Oh hello!

I'm Meg. I make stuff.

Monday, September 16, 2013

Order and chaos!

Two projects here:  Mondrian-inspired paintings and Pollock-inspired splatter art.  Be mindful that these projects will set the mood/energy/focus level for your group!  Choose them wisely :)

 We used electrical tape to help keep the black lines straight and defined.

Outdoors- obviously.  We used thinned tempera paint and flung it (in turns) with big paintbrushes.

We cut the final product into chunks so everyone could take home a piece.

We mixed glitter into these paints.  It was a smashing success!

IMPORTANT:  Remember to either take off shoes or have parents send in ones that are ok getting splattered!  I forgot this step.  Live and learn!

Collages with kids

The key to a good collage project is having good materials for the kids to look through.  I found that Real Simple, some yoga magazines, art magazines, and some family/parenting magazines tended to have images that kids could relate to and get inspired by- and images that weren't overly sexual or misogynist.  I put on some fun music while the kids made these, and then they took turns telling stories about each other's collages.  It was lots of fun, and was like two projects in one!

Wacky dioramas

I love giving kids unusual materials to work with.  They often become very careful and meticulous, and conscious of the special-ness of what they are being allowed to do.  For this project, I armed a few helpful adults with hot glue and lay out a table full of bunch of small fun stuff- recycled scraps, classroom leftovers, old toys that tend to go un-played-with, feathers, beads, fabric, magnetic poetry, buttons, etc.  Each child was allowed to take several turns through the supply table so that everyone had a chance to get some "good stuff."  These are some of the things kids made.  I think they're really interesting!

Andy Goldsworthy-inspired group art

This is one of my favorite projects I've ever done with kids.  My group of 6-8 year olds gathered in our little studio and looked at a few works by Andy Goldsworthy.  I brought in one colorful bouquet for us to dismantle and use, and we found a lot of objects to use on our own.  All ideas were kid-generated, and everyone participated in the construction of our pieces.  I took a few high-res photos and printed out a glossy copy for each child to take home, and hung one in my own house for a while.

My kids LOVED this experiential project, and talked enthusiastically about wanting to go home and make more art in their backyards.  (As always, click a picture to see a bigger version of it!)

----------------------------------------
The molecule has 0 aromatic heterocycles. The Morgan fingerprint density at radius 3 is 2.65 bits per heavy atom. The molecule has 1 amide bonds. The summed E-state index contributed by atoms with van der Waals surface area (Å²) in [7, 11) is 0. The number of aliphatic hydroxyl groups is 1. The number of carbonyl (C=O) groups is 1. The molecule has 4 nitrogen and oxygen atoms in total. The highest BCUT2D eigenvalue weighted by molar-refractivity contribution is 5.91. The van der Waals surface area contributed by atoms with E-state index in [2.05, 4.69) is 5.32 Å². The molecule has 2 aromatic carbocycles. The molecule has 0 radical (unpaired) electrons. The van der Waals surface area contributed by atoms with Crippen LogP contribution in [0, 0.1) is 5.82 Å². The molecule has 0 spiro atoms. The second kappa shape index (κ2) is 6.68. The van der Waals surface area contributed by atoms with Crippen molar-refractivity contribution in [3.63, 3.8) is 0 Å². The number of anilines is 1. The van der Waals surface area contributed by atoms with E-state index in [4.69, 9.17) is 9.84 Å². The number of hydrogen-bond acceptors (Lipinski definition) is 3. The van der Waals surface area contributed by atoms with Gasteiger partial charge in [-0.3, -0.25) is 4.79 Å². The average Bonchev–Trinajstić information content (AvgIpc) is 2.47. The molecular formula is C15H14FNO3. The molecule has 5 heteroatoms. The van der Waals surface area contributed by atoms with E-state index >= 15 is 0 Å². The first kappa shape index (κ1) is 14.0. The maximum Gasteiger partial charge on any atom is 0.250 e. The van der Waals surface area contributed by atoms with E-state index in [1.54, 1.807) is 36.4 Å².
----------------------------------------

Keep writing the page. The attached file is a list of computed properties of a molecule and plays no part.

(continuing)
Batik peacocks

This is the last of my series of around-the-world art projects with kids.  This one is really easy and really fun!  We learned a little about the process of batik, or wax-resist dying.  To do it in a kid-friendly way, we colored on printer paper with crayon all the way out to the edges of the paper and then crumpled the paper and watercolored over it with blue watercolor and let it dry.

So pretty!

Then we cut those pieces of paper into feather shapes and mounted them into construction paper peacock bodies!  We glued the whole thing to textured (read: crumpled) craft paper for structural stability.

So cool!  

Mandalas for kids

When I was in college, I took an incredible course from the Venerable Tenzin Yignyen in the meaning and making of Tibetan mandalas.  He taught us how to paint our own mandalas and build one together out of sand.
Our group sand mandala (based on Avalokiteshvara, the Bodhisattva of Infinite Compassion)

dismantling it 

pouring it, and our intentions, into the lake to bless all beings who use the water

It was a wonderful project.  I wanted to find a way to share the experience with my kiddos in my art class.  I focused on the ideas of symbolic imagery and the meditation of quietly drawing those things and pouring your thoughts and concentration into them.  We started by brainstorming things that we thought were important and symbols that might represent them.

lovely, aren't they?  I love kids.

Then I put on some quiet music and all of the kids made these masterpieces.  I was so proud of them!

The best part of projects like these is sitting in a circle and having the kids share their work and give each other supportive feedback.  As a childhood-enthusiast and therapist, I think it is very valuable to periodically ask kids what their values are and record them.  Not only is it an empowering and validating experience for them, it can really help ME to remember to simplify, be generous and kind, and to listen.

Art inspired by different cultures

This is another round-up of art projects from when I used to teach!  The theme for this set was "Art from Around the World."  Most of these are self-explanatory, so I'll be brief.  Here we go!

Salt dough animal totems

Build them on cardboard for easiest take-home-ability!

Mosaics made from cut up paper and contact paper
more mosaics
Aboriginal mud paintings made with tempera paint on crumpled brown paper

For paint brushes we collected our own sticks
I love the way these turned out!
Mexican paper flags
Chinese paper dragons made of paper cone cups, strips of tissue paper, and dowels.  These are so fun to "fly" and watch the streamers blow!  I have action shots but they all have faces.  You'll just have to trust me.

These are Adinkra prints are inspired by designs from Ghana.  My mom carved the stamps and graciously lent them to us!  Each of us printed one design and then shared them with everyone else, so we all made colorful, diverse banners.

More projects with more in-depth instruction coming soon!